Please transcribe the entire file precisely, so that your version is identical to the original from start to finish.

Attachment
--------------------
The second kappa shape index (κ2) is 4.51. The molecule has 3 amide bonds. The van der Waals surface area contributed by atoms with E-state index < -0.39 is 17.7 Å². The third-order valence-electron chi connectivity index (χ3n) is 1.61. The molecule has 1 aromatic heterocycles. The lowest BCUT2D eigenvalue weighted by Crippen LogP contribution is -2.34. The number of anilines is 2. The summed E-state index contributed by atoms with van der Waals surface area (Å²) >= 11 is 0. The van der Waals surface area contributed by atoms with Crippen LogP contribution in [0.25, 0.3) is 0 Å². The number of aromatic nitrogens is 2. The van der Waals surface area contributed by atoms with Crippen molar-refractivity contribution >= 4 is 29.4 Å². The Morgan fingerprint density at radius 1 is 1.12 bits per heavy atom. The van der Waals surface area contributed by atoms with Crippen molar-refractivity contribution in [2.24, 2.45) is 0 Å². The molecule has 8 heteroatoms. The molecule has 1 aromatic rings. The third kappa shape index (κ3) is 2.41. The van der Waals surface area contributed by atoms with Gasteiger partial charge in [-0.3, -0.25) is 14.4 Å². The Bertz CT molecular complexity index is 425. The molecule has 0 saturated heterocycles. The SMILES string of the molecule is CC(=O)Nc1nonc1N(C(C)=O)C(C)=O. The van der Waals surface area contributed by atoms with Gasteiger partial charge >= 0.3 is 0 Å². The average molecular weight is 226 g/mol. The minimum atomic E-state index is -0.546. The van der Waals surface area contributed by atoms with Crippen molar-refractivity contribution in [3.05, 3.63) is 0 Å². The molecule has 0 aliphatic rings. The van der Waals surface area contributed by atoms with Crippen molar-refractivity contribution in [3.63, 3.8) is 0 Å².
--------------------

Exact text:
The second kappa shape index (κ2) is 4.51. The molecule has 3 amide bonds. The van der Waals surface area contributed by atoms with E-state index < -0.39 is 17.7 Å². The third-order valence-electron chi connectivity index (χ3n) is 1.61. The molecule has 1 aromatic heterocycles. The lowest BCUT2D eigenvalue weighted by Crippen LogP contribution is -2.34. The number of anilines is 2. The summed E-state index contributed by atoms with van der Waals surface area (Å²) >= 11 is 0. The van der Waals surface area contributed by atoms with Crippen LogP contribution in [0.25, 0.3) is 0 Å². The number of aromatic nitrogens is 2. The van der Waals surface area contributed by atoms with Crippen molar-refractivity contribution >= 4 is 29.4 Å². The Morgan fingerprint density at radius 1 is 1.12 bits per heavy atom. The van der Waals surface area contributed by atoms with Crippen molar-refractivity contribution in [2.24, 2.45) is 0 Å². The molecule has 8 heteroatoms. The molecule has 1 aromatic rings. The third kappa shape index (κ3) is 2.41. The van der Waals surface area contributed by atoms with Gasteiger partial charge in [-0.3, -0.25) is 14.4 Å². The Bertz CT molecular complexity index is 425. The molecule has 0 saturated heterocycles. The SMILES string of the molecule is CC(=O)Nc1nonc1N(C(C)=O)C(C)=O. The van der Waals surface area contributed by atoms with Gasteiger partial charge >= 0.3 is 0 Å². The average molecular weight is 226 g/mol. The minimum atomic E-state index is -0.546. The van der Waals surface area contributed by atoms with Crippen molar-refractivity contribution in [3.05, 3.63) is 0 Å². The molecule has 0 aliphatic rings. The van der Waals surface area contributed by atoms with Crippen molar-refractivity contribution in [3.63, 3.8) is 0 Å².